Experiences

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Here's a list of experiences that I've had. Just little anecdotes on life, and what I've seen. Some have sort of a lesson, some just are what they are.

Experiences

1986 Just a burger.png
I don't know why I am sharing this, but I invited a friend to go for a burger, then had to clarify it meant "just a burger". He was OK with that, but a little perplexed at the added clarification. What else would it mean? So I told my story... more...
1987 Skydiving.png
Yes, I jumped out of a perfectly good airplane. Twice. To me, it was no big deal. I just wanted to experience freefall, and enjoyed flying. I didn't think of it as very dare-devilish, though some others do. I had statistics on my side, but gravity and physics was working for the opposition. Then I met a Hustler Honey, and wanted to jump again. more...
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On 9/11/2001, I went into work like normal. I worked at a Newspaper, improving their Internet presence. My office was in the Press building. When a friend came in and said, "A plane has hit the Twin Towers". And I thought, "another silly pilot flew into it while in fog or something, like happened to the Empire State Building in 1945."... but I went down to the Newsroom to see the hubbub and read/watch what was coming across the wire.

The TV's were on (watching for other reports), the editors were furiously at work writing outlines of stories and re-laying out the paper around the news. We were shifting from evening to morning paper -- but at the time, we were still laying out for the afternoon, so this enabled us to be the first paper in area to get out. Though of course others were working on special editions, this was a small piece of history.

Based on the size of the hole, that didn't look like a Cessna had done it. And the wire seemed to imply it was large passenger plane, on a clear morning. Well, that's more concerning. Thoughts of, "La Guardia and Newark are both close to downtown, but the approaches are wrong to fly into a building".

And while watching, the second plane flew into towers, and another 500+ people lives ended, and the newsroom went deathly silent. I muttered terrorism. The story, and the history of the world, had just changed. People looked at me, as the thought sunk in. One plane might be an accident, two was an attack. People went back to work, reading, watching, compiling, writing, and laying out. All while trying to digest what was happening. Reports of other planes started coming in, and while I wrote a tech column for the paper (not news), I was still doing what I could to proof and help.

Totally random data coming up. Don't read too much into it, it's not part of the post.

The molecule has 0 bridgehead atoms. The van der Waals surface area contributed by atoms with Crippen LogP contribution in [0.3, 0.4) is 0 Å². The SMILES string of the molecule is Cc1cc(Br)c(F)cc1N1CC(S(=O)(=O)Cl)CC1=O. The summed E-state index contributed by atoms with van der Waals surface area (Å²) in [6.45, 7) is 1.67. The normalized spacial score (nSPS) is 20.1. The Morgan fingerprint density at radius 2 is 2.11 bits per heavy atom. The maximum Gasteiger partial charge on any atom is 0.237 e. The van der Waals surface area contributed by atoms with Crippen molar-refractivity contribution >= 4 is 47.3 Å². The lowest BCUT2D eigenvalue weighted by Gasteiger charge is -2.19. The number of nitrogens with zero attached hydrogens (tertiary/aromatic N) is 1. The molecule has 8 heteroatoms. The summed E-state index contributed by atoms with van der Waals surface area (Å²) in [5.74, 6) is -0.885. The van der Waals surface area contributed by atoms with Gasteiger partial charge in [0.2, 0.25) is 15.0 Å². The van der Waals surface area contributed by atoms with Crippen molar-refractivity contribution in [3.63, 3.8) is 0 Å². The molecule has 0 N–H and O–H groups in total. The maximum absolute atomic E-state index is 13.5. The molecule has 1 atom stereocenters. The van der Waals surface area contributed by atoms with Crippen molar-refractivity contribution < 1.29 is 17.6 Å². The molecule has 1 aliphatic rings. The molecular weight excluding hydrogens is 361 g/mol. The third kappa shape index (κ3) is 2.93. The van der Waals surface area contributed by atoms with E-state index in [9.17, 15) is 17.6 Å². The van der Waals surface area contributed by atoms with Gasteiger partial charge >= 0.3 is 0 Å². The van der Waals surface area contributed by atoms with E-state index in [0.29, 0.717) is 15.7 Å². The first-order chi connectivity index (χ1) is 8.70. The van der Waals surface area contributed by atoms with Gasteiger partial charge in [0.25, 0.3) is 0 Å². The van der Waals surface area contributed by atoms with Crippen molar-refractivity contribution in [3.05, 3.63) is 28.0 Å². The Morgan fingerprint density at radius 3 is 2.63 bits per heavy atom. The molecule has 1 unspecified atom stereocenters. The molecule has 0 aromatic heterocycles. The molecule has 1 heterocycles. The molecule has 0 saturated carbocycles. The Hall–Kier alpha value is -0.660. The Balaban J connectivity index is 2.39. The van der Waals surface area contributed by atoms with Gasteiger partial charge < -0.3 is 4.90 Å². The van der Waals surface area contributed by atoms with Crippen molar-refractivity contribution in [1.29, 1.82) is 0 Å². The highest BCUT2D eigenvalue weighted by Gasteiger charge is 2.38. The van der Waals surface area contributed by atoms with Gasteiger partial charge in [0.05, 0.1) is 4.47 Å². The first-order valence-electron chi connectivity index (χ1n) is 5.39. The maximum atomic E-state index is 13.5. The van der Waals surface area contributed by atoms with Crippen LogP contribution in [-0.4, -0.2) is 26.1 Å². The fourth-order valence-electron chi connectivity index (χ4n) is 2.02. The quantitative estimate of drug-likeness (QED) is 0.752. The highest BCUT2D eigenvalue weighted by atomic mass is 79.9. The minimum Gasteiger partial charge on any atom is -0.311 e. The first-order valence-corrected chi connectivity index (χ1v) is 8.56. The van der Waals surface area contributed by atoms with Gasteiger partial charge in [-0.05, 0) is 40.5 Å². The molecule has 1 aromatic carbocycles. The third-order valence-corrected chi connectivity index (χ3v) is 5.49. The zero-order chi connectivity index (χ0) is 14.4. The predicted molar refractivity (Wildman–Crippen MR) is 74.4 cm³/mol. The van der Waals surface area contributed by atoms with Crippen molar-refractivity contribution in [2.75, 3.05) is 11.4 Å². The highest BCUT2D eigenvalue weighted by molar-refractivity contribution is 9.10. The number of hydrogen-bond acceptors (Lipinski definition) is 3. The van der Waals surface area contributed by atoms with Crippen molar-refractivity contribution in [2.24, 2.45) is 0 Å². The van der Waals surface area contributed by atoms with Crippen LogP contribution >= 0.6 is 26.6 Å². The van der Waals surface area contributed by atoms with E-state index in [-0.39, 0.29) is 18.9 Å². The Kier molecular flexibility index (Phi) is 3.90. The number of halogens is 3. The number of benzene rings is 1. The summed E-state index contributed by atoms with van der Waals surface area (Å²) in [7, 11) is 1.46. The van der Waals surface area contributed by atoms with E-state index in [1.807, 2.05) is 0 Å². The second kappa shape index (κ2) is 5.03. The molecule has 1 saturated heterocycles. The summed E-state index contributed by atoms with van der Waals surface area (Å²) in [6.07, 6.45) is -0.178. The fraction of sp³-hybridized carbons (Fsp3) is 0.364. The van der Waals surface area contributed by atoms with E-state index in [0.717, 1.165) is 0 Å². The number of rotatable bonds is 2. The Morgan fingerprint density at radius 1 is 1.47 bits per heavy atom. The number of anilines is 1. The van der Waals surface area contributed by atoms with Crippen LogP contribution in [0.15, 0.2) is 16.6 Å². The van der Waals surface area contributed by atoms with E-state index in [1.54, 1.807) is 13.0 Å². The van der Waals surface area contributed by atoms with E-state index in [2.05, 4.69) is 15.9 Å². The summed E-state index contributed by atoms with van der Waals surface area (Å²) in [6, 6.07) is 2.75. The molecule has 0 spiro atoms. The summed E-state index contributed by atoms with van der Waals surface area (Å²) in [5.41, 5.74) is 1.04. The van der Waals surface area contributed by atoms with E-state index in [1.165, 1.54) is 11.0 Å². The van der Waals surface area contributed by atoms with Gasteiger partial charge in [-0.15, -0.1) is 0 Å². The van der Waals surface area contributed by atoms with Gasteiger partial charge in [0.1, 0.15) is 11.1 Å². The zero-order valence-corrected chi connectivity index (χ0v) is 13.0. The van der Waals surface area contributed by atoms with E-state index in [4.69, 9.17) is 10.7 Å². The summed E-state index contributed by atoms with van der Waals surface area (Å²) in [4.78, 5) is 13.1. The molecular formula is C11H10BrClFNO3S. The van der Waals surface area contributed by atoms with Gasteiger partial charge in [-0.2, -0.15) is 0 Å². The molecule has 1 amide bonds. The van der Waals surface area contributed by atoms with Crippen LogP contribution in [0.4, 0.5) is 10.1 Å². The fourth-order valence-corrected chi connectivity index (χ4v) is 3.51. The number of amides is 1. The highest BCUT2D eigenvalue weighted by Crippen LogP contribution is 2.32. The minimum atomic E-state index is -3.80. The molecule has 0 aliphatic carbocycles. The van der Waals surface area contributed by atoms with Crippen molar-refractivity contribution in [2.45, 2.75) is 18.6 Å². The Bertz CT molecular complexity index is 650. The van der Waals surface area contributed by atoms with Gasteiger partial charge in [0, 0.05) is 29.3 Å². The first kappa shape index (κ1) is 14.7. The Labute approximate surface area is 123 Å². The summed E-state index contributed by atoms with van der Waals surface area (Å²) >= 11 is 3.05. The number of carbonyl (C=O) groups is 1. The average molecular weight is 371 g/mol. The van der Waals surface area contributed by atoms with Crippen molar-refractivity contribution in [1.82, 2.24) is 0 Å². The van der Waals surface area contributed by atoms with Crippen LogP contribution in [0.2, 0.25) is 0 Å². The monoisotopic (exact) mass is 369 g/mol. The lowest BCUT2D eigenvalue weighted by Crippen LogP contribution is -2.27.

The Editor in Chief, wrote the Headline, "Terrorist Attack" on two lines (filling the top of the page). But it didn't line up right (word sizes were wrong). He was a good guy and wouldn't take offense, so I reached over his shoulder and without a word deleted the "ist", and it became Terror Attack -- which caused everything to fit nicely. He looked over his shoulder at me, and nodded, and that was the headline they ran with.

Then while watching TV, the first tower went down.

You could have heard a pin drop. One of the editors said, "What happened, where did it go?" She couldn't digest what she had seen. I replied, catastrophic failure, it collapsed. The other is coming down as well. (I tend to get dry and analytical when on overload). Another few hundred people had just died. Someone sobbed, another quietly wailed "No". Seasoned reporters, who had written about all sorts of tragedies and horrors were having a tough time processing watching so many lives extinguished for completely unknown and unfathomable reasons. What could these people have done to deserve their fate?

As the morning wore on, there was lots more to digest. The Pentagon got hit, that information was always less clear, another plane had gone down in Pennsylvania -- actually only a few hours from us by car. We drove there later and saw the empty field and scarred earth (before it became a memorial). And later hearing the recordings and last acts of those brave folks was both tragic and inspiring. Their last message to humanity was a combination of "I love you" to those they cared about, about "Never give up", while recognition sets in there's nothing you can do to save your own life, but maybe you can save others.

All the planes in the nation (or heading to it) were told to land. Fighters were scrambled. And emotional overload continued for days, as stories of people you knew were directly affected by losing a loved one, or missing. The tales of the first responders and their widowed spouses and children without a parent trickled in. About people trying to do the right thing, and a few surviving miraculously, and others dying trying to do right by the world.

I started school there (Downtown) a year and a half later. My hotel overlooked the hole that they were digging out, where the buildings had once stood, while rebuilding the path station. And going to class, I walked by the construction site, that was to become a memorial. Life has to go on, you need to overcome and rebuild. But 9/11 was still often discussed, and hearing stories of friends and classmates, that lost people they knew. One was stuck in the train-tunnel under the river for hours, and had to walk out -- because the first plane had hit, and they stopped the train that was on it's way the PATH station (underneath the towers).